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Memorial Day – For All to Remember

A Relevance Not to Be Forgotten

Memorial Day 2021 in the United States finds everyone adjusting to a wide-ranging mix of COVID-19 guidelines.  We are now on an optimistic course, hopeful that the experiences of the last year will soon become a memory.

Yet memories often matter, and some matter a great deal.  The lessons we may have learned from this crisis of “our generation” are many, one of which is a deeper awareness of our vulnerabilities.  And not to be forgotten is the lesson of the meaning of freedom and of life itself.   These are lessons that appropriately apply in what matters also as our nation pauses for Memorial Day.

The core significance of this solemn holiday is truly the value we place on the price of freedom.  Memorial Day is a time to step back for a moment and to specifically think of those who gave their lives to protect this right.  Unfortunately, the growing absence of the men and women of the successive generations of past wars, such as those who experienced WWII and the Korean War to name only a few, presents a kind of different vulnerability for us all.  It lies in the reality that as fewer and fewer of those who lived the trials of terrible wars, directly or indirectly, are present to us, we may fall further away from the relevance of history to us personally.   But history does not need to be personal to be relevant.   History affects us all.

Those who can teach us first hand are witnesses to experiences and a past we do not or cannot know ourselves.

Our vulnerability is that we may unintentionally slip into a complacency; or that we might allow our focus to diminish in the ways undeserving of the sacrifices made by those who gave their lives for our freedoms.  And we become less when we fail to be moved to compassion by this.

We pray that we never allow this to happen, of seeing Memorial Day as just another holiday.  It is never that for the families whose lives have been indelibly marked tragically through war.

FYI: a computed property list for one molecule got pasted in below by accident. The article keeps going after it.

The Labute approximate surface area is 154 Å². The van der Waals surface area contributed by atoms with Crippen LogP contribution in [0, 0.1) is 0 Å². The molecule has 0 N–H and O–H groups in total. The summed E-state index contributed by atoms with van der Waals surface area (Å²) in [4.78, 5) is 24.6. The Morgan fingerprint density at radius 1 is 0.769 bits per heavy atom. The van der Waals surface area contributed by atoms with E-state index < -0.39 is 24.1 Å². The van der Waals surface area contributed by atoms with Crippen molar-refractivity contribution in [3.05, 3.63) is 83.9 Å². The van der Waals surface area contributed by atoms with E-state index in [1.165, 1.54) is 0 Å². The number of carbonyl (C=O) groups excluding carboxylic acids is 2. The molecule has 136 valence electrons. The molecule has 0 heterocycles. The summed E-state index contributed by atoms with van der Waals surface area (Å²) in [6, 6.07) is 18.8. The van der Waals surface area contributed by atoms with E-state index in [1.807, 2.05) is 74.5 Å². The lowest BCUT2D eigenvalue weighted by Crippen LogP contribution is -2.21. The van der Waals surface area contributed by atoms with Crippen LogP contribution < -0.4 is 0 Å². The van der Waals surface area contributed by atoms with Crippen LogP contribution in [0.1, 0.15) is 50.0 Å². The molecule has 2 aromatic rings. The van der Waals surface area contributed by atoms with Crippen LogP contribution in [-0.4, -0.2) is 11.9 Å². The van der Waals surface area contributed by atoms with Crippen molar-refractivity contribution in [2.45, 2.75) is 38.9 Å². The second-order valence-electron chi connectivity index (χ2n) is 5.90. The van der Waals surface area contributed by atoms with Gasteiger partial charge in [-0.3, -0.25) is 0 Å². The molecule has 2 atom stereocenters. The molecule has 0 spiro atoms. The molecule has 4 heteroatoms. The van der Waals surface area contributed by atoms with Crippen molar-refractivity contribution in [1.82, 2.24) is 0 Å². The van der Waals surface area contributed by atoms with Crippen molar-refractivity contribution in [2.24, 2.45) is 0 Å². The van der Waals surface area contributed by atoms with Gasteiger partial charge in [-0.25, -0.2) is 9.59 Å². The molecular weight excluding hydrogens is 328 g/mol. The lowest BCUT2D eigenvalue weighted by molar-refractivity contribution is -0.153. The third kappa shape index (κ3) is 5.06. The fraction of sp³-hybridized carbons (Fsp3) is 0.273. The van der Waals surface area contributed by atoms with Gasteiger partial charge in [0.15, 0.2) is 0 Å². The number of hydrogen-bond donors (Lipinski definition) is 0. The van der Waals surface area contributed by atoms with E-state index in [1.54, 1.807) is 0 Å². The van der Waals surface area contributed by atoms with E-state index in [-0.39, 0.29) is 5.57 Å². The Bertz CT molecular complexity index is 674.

Though Memorial Day is a government holiday, it is essentially important to us as Christians.  History is always relevant to our present moment.  Without the sacrifices of those who gave their lives and continue to do so in military service, and to protect our country, we would not be free to worship in the churches our ancestors or those before us have built.   As Christians and as Catholics we are grateful in this.  In practice, at each Byzantine Catholic Divine Liturgy we hear the prayers of petition chanted for “our government and for all in the service of our country”.   As always, we pray for everyone — generations past, present and future.  We recognize the courage and fortitude of those who answer the call to serve.

This is why on Memorial Day weekend it is fitting in our places of worship and churches to include some form of recognition of this holiday, whether in word or song, prayer or practice.  It is fitting to do so in respect of the past members of our individual parishes who died to protect our freedom of worship.   And we remember all in service everywhere to our nation.  Let us embrace the opportunity to proudly sing God Bless America.  We are blessed by God to have this great privilege to openly worship in freedom.  Let us remember those who earned for us everything we can enjoy today.  And let us pray that God will guide the hearts of all leaders on the path of Truth.

God Bless America

 

See also: Our Fallen Heroes


Above photo: A section of the Moving Wall Memorial honoring the 58,315 men and women who sacrificed their lives in the Vietnam War. This “Wall that Heals” came to Swoyersville, Pa. June 2017. The town is the location of our sister parish, St. Nicholas Church.